- UPDATED: Wal Mart Shots Not Terror Related
- Two more defendants sentenced for roles in Detroit to Huntington heroin conspiracy
- Man Arrives at Huntington Hospital Shot in Both Legs
- Huntington man sentenced on Federal oxycodone charge
- COLUMN: STEM Success in the Mountain State
- Over the River….to Grandparent’s House We Go
- Marshall Artists Series and The Huntington Symphony Orchestra team up for Disney In Concert
- CFPB Takes Action to End Student 'Debt Relief' Scams; CFPB Warns Borrowers About Companies Charging High Fees for Free Federal Loan Repayment Programs
- Mardi Gras Masquerade at Twin Falls State Park for New Year’s Eve
- Coffee with a Cop Returns Dec. 2
Lincoln County to hold drug court graduation Jan. 28
Three adults will graduate from the program after spending an average of a year in the intensive supervision drug court system. They are among 56 people currently in the program. This is the second group of graduates that has passed through the drug court that serves Boone, Lincoln, and Logan Counties since it began accepting clients in January 2009.
Adult Treatment Courts were implemented in West Virginia in 2003 with the opening of a regional mental health court serving Brooke, Hancock, Ohio, and Marshall Counties. The state’s first adult drug court opened in August 2005 in the same four counties. As of January 2011, the state has 14 regional adult drug courts serving 29 of 55 counties and one regional mental health court serving in four counties.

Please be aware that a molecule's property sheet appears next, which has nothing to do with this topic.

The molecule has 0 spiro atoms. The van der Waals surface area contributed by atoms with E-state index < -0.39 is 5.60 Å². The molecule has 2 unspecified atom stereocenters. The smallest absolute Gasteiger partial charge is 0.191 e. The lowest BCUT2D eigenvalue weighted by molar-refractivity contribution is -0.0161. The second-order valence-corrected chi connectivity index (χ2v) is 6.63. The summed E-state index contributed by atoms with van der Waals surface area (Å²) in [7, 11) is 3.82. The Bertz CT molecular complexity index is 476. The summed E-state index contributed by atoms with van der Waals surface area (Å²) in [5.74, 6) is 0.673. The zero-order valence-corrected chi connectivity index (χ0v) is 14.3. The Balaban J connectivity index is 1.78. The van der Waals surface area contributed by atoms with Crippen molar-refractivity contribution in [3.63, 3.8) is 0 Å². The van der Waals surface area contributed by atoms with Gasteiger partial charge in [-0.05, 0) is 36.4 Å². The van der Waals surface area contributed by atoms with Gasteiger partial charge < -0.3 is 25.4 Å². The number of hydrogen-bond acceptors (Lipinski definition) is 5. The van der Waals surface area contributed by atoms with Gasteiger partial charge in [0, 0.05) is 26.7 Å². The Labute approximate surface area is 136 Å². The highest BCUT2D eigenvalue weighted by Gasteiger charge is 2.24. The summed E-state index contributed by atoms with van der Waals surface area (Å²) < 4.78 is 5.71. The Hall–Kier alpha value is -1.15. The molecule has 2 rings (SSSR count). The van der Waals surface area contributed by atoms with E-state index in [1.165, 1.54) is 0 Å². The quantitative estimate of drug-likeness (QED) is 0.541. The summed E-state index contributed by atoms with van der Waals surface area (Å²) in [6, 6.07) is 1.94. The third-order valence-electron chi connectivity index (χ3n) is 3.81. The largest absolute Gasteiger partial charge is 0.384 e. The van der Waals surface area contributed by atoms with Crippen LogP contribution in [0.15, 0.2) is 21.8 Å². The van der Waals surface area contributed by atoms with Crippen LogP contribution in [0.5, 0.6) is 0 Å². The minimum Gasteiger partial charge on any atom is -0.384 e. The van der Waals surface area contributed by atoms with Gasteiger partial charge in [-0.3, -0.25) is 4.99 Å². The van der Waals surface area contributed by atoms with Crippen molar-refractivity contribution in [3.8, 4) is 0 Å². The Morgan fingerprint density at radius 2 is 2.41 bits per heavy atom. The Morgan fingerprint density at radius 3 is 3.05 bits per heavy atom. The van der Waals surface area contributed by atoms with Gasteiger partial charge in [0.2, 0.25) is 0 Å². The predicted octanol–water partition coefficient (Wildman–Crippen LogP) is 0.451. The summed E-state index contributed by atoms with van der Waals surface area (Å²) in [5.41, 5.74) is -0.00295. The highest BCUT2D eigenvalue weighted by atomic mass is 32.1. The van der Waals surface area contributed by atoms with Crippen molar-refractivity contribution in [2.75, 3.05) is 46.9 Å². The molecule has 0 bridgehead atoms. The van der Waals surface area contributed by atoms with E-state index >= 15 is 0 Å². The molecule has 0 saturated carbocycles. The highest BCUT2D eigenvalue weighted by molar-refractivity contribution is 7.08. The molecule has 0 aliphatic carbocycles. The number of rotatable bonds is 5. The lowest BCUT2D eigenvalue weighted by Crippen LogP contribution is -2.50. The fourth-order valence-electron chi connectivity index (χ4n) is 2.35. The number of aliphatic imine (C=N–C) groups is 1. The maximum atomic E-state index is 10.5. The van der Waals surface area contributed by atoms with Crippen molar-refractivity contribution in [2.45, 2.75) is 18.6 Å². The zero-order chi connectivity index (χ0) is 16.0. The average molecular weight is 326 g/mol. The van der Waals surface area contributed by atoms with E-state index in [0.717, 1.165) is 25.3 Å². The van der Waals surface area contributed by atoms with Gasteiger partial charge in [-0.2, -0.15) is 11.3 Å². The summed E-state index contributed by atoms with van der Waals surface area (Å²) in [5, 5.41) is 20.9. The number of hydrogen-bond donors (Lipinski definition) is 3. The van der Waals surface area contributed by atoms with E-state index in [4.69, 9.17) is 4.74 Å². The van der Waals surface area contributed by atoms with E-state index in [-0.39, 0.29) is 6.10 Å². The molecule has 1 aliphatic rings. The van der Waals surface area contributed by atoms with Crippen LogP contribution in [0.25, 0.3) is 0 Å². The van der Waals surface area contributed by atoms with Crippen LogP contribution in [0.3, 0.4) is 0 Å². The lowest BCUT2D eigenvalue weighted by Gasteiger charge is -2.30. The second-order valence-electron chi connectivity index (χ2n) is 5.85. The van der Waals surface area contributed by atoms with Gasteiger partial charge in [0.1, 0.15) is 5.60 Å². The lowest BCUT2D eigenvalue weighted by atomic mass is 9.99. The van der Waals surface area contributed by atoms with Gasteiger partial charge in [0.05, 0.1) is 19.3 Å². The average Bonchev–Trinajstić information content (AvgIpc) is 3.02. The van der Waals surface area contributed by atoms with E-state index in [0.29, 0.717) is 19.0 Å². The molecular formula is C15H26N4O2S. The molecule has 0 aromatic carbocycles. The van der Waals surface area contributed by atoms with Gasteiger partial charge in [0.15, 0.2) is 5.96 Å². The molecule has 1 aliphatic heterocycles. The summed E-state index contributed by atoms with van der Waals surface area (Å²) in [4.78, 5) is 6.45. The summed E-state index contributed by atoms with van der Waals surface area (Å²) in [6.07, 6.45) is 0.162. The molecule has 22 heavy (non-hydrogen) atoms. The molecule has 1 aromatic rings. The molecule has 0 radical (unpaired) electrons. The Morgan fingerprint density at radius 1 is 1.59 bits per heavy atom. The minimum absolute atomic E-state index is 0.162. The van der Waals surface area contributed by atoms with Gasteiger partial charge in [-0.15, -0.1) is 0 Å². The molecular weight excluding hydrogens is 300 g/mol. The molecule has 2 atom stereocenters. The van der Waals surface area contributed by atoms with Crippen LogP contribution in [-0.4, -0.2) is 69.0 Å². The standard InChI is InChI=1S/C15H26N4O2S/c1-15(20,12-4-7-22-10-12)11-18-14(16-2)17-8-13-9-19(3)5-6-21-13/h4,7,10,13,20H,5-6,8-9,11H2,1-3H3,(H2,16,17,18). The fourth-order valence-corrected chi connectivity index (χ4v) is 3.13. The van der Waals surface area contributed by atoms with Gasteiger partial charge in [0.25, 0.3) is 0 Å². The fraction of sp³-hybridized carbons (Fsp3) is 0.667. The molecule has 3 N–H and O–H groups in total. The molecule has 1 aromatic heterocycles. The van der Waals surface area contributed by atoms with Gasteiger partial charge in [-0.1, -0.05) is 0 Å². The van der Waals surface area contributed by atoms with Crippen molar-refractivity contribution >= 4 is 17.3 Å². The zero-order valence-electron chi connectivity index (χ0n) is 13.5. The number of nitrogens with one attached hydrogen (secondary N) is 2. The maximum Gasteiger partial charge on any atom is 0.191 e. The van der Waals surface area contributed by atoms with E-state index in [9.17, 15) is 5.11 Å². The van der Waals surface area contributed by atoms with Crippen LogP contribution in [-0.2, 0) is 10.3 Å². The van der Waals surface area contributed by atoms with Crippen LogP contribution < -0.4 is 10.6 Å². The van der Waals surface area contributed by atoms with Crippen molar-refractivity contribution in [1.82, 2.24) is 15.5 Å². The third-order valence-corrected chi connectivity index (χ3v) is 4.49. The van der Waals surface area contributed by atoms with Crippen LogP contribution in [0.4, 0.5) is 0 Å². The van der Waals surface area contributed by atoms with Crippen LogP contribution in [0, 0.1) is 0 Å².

Adult Treatment Courts integrate alcohol and other drug treatment services and/or mental health treatment services with criminal justice system case processing. The goal is to reduce recidivism, reduce substance abuse, reduce costs of incarceration, and enhance community safety and quality of life for citizens. Treatment teams consist of judges, magistrates, prosecutors, defense counsel, treatment providers, day report center employees, law enforcement personnel, probation officers, court staff, and others.
Through a non-adversarial team approach, criminal offenders who abuse or are addicted to substances are offered a minimum one-year program of treatment, education, community service, and other rehabilitative services as an alternative to traditional criminal justice processing. This occurs under ongoing intensive judicial supervision, including frequent alcohol and drug testing, in order to achieve abstinence and help the offender become a productive, law-abiding, and tax-paying citizen.